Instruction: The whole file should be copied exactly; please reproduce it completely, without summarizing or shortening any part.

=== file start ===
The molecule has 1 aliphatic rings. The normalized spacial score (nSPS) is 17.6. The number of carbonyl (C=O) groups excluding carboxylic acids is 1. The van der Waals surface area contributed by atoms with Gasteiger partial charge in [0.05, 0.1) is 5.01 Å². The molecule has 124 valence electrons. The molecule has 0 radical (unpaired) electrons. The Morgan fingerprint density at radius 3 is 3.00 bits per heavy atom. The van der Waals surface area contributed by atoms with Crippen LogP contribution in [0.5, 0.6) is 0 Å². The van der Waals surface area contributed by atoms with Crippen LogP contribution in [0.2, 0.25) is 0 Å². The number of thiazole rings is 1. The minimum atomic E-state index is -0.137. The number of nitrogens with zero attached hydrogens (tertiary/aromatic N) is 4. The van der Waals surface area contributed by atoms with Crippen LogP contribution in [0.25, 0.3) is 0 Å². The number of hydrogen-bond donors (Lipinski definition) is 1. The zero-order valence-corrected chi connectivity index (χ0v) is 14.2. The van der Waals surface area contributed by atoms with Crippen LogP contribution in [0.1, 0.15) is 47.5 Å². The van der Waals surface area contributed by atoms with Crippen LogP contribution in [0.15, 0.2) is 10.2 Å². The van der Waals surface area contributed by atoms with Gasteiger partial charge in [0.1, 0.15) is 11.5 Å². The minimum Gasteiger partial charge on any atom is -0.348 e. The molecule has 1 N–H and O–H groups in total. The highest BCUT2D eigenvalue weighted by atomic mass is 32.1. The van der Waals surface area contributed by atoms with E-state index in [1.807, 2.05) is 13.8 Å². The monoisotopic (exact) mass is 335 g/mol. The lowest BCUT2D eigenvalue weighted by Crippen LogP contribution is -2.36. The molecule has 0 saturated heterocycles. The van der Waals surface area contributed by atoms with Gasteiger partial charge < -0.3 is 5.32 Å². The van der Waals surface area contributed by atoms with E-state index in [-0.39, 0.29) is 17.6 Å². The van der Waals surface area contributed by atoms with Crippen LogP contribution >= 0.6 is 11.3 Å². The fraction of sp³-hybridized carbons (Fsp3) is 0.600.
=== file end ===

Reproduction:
The molecule has 1 aliphatic rings. The normalized spacial score (nSPS) is 17.6. The number of carbonyl (C=O) groups excluding carboxylic acids is 1. The van der Waals surface area contributed by atoms with Gasteiger partial charge in [0.05, 0.1) is 5.01 Å². The molecule has 124 valence electrons. The molecule has 0 radical (unpaired) electrons. The Morgan fingerprint density at radius 3 is 3.00 bits per heavy atom. The van der Waals surface area contributed by atoms with Crippen LogP contribution in [0.5, 0.6) is 0 Å². The van der Waals surface area contributed by atoms with Crippen LogP contribution in [0.2, 0.25) is 0 Å². The number of thiazole rings is 1. The minimum atomic E-state index is -0.137. The number of nitrogens with zero attached hydrogens (tertiary/aromatic N) is 4. The van der Waals surface area contributed by atoms with Crippen LogP contribution in [0.25, 0.3) is 0 Å². The number of hydrogen-bond donors (Lipinski definition) is 1. The zero-order valence-corrected chi connectivity index (χ0v) is 14.2. The van der Waals surface area contributed by atoms with Crippen LogP contribution in [0.1, 0.15) is 47.5 Å². The van der Waals surface area contributed by atoms with Crippen LogP contribution in [0.15, 0.2) is 10.2 Å². The van der Waals surface area contributed by atoms with Gasteiger partial charge in [0.1, 0.15) is 11.5 Å². The minimum Gasteiger partial charge on any atom is -0.348 e. The molecule has 1 N–H and O–H groups in total. The highest BCUT2D eigenvalue weighted by atomic mass is 32.1. The van der Waals surface area contributed by atoms with E-state index in [1.807, 2.05) is 13.8 Å². The monoisotopic (exact) mass is 335 g/mol. The lowest BCUT2D eigenvalue weighted by Crippen LogP contribution is -2.36. The molecule has 0 saturated heterocycles. The van der Waals surface area contributed by atoms with Gasteiger partial charge < -0.3 is 5.32 Å². The van der Waals surface area contributed by atoms with E-state index in [-0.39, 0.29) is 17.6 Å². The van der Waals surface area contributed by atoms with Crippen LogP contribution >= 0.6 is 11.3 Å². The fraction of sp³-hybridized carbons (Fsp3) is 0.600.